The 24 Hour Play
Twenty years ago, in New York of course, the 24 Hour Play was born. Write it overnight, give it to an energy-bubbling bunch of actors, perform it the next night. Twenty years later, Edinburgh-based Asylon Theatre took up the challenge, with five sterling mini-troupes filling in the gaps. Who would win first place in the pan-Olympian Games – judged by industry experts – & get to develop their play further… only two hours of riveting, unpusillanimous theatre will tell. Asylon’s artistic director and project producer Marta Mari, was MC for the evening, & you could really feel her love for the project trampolining from the introductions.
The five plays were short, snappy, tri-acted affairs; we had the Orson-Wellsian ‘Community’ which rejected a superfluous ‘knobber’ from their ranks, we had the Female top-brass in the war against men battling with the idea of castrating their prisoners, we had the young lass & older mother-figure debating do with a wounded assassin, & we had the clown who had misread a poem & turned up at a suffragette meeting by mistake. That same poem, by the way, had been given to each of these playlet’s authors the previous nigght, the product of the Polish poetess, Wislawa Szymborska.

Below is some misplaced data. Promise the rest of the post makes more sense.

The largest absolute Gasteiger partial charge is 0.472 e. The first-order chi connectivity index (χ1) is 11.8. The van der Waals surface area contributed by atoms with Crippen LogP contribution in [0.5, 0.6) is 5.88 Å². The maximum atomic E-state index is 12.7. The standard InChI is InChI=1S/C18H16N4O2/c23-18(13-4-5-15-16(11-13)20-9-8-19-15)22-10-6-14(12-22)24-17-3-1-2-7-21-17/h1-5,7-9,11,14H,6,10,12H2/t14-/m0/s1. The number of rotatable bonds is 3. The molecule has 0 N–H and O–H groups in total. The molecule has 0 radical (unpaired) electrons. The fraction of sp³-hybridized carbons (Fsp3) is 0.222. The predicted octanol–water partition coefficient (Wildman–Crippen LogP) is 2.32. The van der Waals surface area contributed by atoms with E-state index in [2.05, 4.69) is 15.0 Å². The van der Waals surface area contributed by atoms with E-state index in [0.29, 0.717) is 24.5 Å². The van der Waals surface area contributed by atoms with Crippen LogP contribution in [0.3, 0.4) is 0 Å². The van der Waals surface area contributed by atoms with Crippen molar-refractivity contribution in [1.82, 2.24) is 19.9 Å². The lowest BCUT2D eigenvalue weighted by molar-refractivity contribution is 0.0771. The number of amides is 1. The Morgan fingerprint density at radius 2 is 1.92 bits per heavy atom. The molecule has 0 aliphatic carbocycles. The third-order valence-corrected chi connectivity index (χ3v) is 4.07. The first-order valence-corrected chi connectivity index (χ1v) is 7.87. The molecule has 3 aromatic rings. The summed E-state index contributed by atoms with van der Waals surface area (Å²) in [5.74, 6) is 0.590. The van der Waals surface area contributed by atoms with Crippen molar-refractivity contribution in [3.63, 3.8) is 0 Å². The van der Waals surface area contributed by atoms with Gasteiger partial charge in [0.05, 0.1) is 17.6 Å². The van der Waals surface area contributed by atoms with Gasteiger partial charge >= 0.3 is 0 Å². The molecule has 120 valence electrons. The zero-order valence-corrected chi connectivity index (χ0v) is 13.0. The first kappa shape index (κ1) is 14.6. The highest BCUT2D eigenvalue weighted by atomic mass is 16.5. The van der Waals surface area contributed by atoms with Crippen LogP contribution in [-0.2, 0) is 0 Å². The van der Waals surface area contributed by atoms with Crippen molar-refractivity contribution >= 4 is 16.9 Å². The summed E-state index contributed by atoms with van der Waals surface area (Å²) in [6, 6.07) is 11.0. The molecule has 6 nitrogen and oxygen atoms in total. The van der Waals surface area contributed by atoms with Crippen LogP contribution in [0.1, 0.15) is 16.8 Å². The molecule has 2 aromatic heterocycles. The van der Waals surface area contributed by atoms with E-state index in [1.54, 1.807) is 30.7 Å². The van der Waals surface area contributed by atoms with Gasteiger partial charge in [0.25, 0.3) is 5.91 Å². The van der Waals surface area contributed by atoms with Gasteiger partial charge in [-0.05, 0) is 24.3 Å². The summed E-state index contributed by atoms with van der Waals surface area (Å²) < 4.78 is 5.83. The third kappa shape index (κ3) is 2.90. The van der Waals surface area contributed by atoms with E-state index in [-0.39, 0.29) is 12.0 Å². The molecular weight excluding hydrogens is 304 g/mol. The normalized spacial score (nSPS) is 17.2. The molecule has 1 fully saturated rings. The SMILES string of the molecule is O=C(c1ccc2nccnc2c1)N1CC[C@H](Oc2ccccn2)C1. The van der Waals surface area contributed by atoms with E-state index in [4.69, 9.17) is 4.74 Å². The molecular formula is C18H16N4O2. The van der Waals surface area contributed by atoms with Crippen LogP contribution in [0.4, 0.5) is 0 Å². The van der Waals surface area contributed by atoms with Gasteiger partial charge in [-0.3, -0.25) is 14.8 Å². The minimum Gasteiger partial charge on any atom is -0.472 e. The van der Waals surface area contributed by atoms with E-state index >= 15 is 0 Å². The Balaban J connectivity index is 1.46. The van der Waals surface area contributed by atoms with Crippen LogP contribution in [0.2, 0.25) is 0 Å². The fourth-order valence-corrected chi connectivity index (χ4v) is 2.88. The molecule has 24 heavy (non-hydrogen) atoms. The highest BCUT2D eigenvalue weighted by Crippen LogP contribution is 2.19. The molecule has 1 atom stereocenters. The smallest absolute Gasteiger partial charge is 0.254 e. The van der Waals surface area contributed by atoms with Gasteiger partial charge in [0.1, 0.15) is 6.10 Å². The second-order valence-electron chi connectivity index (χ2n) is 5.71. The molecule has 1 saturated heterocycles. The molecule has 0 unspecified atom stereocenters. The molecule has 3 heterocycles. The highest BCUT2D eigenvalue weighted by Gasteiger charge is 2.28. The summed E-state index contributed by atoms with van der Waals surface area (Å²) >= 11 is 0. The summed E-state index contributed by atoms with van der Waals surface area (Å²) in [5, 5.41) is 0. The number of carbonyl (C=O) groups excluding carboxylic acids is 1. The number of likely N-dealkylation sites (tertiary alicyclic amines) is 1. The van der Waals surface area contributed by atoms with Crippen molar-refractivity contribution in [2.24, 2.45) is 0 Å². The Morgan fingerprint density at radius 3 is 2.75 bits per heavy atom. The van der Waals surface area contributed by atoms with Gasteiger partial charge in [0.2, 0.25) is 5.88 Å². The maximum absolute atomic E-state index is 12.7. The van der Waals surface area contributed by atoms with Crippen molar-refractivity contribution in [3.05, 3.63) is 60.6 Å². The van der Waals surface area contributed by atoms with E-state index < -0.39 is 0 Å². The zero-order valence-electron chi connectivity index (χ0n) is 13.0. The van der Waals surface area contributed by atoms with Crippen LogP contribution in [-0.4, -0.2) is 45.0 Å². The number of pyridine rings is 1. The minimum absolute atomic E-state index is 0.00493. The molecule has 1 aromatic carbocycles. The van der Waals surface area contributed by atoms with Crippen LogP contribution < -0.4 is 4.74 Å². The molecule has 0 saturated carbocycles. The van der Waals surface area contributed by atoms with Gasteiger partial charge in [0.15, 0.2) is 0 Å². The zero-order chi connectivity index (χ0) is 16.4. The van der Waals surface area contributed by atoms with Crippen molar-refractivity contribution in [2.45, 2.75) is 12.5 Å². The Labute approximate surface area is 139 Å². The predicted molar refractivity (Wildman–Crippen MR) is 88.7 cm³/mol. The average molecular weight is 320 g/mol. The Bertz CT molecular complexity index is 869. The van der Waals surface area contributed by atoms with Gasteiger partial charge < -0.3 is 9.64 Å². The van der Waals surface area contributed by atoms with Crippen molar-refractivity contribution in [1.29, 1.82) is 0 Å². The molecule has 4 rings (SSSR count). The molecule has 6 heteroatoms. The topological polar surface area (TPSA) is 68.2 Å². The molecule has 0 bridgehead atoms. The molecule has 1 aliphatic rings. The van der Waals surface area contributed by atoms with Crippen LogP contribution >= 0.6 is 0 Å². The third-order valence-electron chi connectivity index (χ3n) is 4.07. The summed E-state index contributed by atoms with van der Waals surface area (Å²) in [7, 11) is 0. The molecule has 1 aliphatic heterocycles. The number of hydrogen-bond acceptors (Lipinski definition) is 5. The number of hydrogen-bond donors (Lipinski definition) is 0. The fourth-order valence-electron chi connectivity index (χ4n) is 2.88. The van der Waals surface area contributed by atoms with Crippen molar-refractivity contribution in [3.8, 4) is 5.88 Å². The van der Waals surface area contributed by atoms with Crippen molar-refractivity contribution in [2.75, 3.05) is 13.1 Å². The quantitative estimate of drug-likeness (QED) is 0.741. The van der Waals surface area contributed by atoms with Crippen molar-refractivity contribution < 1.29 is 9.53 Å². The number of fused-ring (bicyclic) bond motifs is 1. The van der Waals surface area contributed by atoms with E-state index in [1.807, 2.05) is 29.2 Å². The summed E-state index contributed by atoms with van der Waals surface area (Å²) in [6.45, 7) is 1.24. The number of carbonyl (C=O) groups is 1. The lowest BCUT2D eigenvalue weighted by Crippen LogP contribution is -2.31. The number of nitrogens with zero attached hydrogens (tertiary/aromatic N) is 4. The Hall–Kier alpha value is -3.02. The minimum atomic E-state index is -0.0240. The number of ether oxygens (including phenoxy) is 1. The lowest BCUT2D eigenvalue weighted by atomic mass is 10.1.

Some people flee some other people.
In some country under a sun
and some clouds.
They abandon something like all they’ve got,
sown fields, some chickens, dogs,
mirrors in which fire now preens.
Their shoulders bear pitchers and bundles.
The emptier they get, the heavier they grow.
What happens quietly: someone’s dropping from exhaustion.
What happens loudly: someone’s bread is ripped away,
someone tries to shake a limp child back to life.
Always another wrong road ahead of them,
always another wrong bridge
across another oddly reddish river.
Around them, some gunshots, now nearer, now farther away,
above them a plane sort of circles.
Some invisibility would come in handy,
some grayish stoniness,
or, better yet, some nonexistence
for a shorter or a longer while.
Something else will happen, only where and what.
Someone will come at them, only when and who,
in how many shapes, with what intentions.
If he has a choice,
maybe he won’t be the enemy
and will let them live some sort of life.
The winning piece of theater, as if they were a modern-day Aeschylus or Euripides victorious at the Festival of Dionysis, was Pieces of Colour by Lisa Villamil. When they came out, the three characters seemed to be talking as if they were on their own – talking over each other as three separate entities – but each shared a suffering, that of an absence of identity amidst the world. We were presented with the Invisible Girl (Katrina Bryan), an outcast & misunderstood visionary (Philip Kingscott,) & the tortured ‘beast,’ an angry, world-hating & equally misunderstood, child-estranged mother (Isidora Bouziouri). As eventually came their interactions, there sprung a primeval community – well, apart from the ‘beast’ who we will perhaps see more of the when the play is further developed. Only time will tell.
Reviewer : Emilia Smarts
Photography : Sally Lewis